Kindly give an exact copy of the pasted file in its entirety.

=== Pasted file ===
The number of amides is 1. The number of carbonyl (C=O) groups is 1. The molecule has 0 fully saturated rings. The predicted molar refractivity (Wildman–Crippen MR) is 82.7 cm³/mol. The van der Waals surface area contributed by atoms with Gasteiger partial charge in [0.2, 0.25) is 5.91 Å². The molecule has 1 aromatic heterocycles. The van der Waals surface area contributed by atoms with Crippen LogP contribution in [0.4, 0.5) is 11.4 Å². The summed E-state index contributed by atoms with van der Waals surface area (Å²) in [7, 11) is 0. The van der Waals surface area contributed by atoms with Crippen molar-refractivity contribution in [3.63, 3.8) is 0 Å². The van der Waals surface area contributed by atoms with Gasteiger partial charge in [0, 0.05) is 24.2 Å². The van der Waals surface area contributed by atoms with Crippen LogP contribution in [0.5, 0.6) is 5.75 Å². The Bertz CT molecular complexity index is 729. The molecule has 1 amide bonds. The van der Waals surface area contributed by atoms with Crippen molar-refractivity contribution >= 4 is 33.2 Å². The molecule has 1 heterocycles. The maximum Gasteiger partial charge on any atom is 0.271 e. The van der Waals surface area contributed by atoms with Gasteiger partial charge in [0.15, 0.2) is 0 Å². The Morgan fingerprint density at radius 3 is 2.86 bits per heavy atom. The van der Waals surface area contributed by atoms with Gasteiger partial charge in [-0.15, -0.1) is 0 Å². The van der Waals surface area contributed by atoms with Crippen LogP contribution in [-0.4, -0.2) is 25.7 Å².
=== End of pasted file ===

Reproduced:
The number of amides is 1. The number of carbonyl (C=O) groups is 1. The molecule has 0 fully saturated rings. The predicted molar refractivity (Wildman–Crippen MR) is 82.7 cm³/mol. The van der Waals surface area contributed by atoms with Gasteiger partial charge in [0.2, 0.25) is 5.91 Å². The molecule has 1 aromatic heterocycles. The van der Waals surface area contributed by atoms with Crippen LogP contribution in [0.4, 0.5) is 11.4 Å². The summed E-state index contributed by atoms with van der Waals surface area (Å²) in [7, 11) is 0. The van der Waals surface area contributed by atoms with Crippen molar-refractivity contribution in [3.63, 3.8) is 0 Å². The van der Waals surface area contributed by atoms with Gasteiger partial charge in [0, 0.05) is 24.2 Å². The van der Waals surface area contributed by atoms with Crippen LogP contribution in [0.5, 0.6) is 5.75 Å². The Bertz CT molecular complexity index is 729. The molecule has 1 amide bonds. The van der Waals surface area contributed by atoms with Crippen molar-refractivity contribution >= 4 is 33.2 Å². The molecule has 1 heterocycles. The maximum Gasteiger partial charge on any atom is 0.271 e. The van der Waals surface area contributed by atoms with Gasteiger partial charge in [0.15, 0.2) is 0 Å². The Morgan fingerprint density at radius 3 is 2.86 bits per heavy atom. The van der Waals surface area contributed by atoms with Gasteiger partial charge in [-0.15, -0.1) is 0 Å². The van der Waals surface area contributed by atoms with Crippen LogP contribution in [-0.4, -0.2) is 25.7 Å².